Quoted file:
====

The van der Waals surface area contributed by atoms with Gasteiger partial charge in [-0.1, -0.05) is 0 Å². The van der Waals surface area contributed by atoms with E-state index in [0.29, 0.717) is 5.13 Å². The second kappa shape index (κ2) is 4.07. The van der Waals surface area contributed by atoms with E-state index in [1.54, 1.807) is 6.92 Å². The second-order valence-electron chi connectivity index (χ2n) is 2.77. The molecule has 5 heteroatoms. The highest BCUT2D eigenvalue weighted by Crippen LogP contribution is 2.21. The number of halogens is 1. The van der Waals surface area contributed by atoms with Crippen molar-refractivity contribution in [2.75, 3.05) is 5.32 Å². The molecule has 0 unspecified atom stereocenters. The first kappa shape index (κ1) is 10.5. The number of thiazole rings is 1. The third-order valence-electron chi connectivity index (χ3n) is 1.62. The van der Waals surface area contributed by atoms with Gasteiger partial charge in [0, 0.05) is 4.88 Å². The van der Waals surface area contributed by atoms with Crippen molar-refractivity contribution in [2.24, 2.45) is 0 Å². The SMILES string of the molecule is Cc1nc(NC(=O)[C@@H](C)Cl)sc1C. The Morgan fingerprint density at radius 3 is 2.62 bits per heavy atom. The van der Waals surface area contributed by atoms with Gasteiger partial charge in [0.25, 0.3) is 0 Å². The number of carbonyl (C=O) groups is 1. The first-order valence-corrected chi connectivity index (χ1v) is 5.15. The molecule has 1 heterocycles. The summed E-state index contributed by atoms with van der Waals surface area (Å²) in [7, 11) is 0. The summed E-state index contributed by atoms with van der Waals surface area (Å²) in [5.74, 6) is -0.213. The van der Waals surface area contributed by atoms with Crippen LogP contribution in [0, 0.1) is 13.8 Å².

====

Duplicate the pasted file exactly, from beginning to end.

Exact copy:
The van der Waals surface area contributed by atoms with Gasteiger partial charge in [-0.1, -0.05) is 0 Å². The van der Waals surface area contributed by atoms with E-state index in [0.29, 0.717) is 5.13 Å². The second kappa shape index (κ2) is 4.07. The van der Waals surface area contributed by atoms with E-state index in [1.54, 1.807) is 6.92 Å². The second-order valence-electron chi connectivity index (χ2n) is 2.77. The molecule has 5 heteroatoms. The highest BCUT2D eigenvalue weighted by Crippen LogP contribution is 2.21. The number of halogens is 1. The van der Waals surface area contributed by atoms with Crippen molar-refractivity contribution in [2.75, 3.05) is 5.32 Å². The molecule has 0 unspecified atom stereocenters. The first kappa shape index (κ1) is 10.5. The number of thiazole rings is 1. The third-order valence-electron chi connectivity index (χ3n) is 1.62. The van der Waals surface area contributed by atoms with Gasteiger partial charge in [0, 0.05) is 4.88 Å². The van der Waals surface area contributed by atoms with Crippen molar-refractivity contribution in [2.24, 2.45) is 0 Å². The SMILES string of the molecule is Cc1nc(NC(=O)[C@@H](C)Cl)sc1C. The Morgan fingerprint density at radius 3 is 2.62 bits per heavy atom. The van der Waals surface area contributed by atoms with Gasteiger partial charge in [0.25, 0.3) is 0 Å². The number of carbonyl (C=O) groups is 1. The first-order valence-corrected chi connectivity index (χ1v) is 5.15. The molecule has 1 heterocycles. The summed E-state index contributed by atoms with van der Waals surface area (Å²) in [7, 11) is 0. The summed E-state index contributed by atoms with van der Waals surface area (Å²) in [5.74, 6) is -0.213. The van der Waals surface area contributed by atoms with Crippen LogP contribution in [0, 0.1) is 13.8 Å².